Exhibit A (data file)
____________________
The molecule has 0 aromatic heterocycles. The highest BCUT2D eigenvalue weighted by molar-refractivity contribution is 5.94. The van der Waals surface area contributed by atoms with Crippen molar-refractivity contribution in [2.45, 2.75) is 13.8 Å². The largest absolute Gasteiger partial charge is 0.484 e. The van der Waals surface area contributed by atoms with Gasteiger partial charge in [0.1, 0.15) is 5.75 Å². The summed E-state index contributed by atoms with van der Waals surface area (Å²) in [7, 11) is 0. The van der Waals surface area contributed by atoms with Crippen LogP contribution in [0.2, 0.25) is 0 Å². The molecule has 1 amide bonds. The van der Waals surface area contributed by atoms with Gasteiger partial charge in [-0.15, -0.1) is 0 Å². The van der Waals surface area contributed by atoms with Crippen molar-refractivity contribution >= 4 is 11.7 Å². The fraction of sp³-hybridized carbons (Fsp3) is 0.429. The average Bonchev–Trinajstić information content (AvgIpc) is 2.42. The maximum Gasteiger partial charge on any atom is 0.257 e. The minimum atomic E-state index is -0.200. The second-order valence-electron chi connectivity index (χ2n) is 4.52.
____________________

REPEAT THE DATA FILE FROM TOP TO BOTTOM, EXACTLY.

The molecule has 0 aromatic heterocycles. The highest BCUT2D eigenvalue weighted by molar-refractivity contribution is 5.94. The van der Waals surface area contributed by atoms with Crippen molar-refractivity contribution in [2.45, 2.75) is 13.8 Å². The largest absolute Gasteiger partial charge is 0.484 e. The van der Waals surface area contributed by atoms with Gasteiger partial charge in [0.1, 0.15) is 5.75 Å². The summed E-state index contributed by atoms with van der Waals surface area (Å²) in [7, 11) is 0. The van der Waals surface area contributed by atoms with Crippen LogP contribution in [0.2, 0.25) is 0 Å². The molecule has 1 amide bonds. The van der Waals surface area contributed by atoms with Gasteiger partial charge in [-0.15, -0.1) is 0 Å². The van der Waals surface area contributed by atoms with Crippen molar-refractivity contribution >= 4 is 11.7 Å². The fraction of sp³-hybridized carbons (Fsp3) is 0.429. The average Bonchev–Trinajstić information content (AvgIpc) is 2.42. The maximum Gasteiger partial charge on any atom is 0.257 e. The minimum atomic E-state index is -0.200. The second-order valence-electron chi connectivity index (χ2n) is 4.52.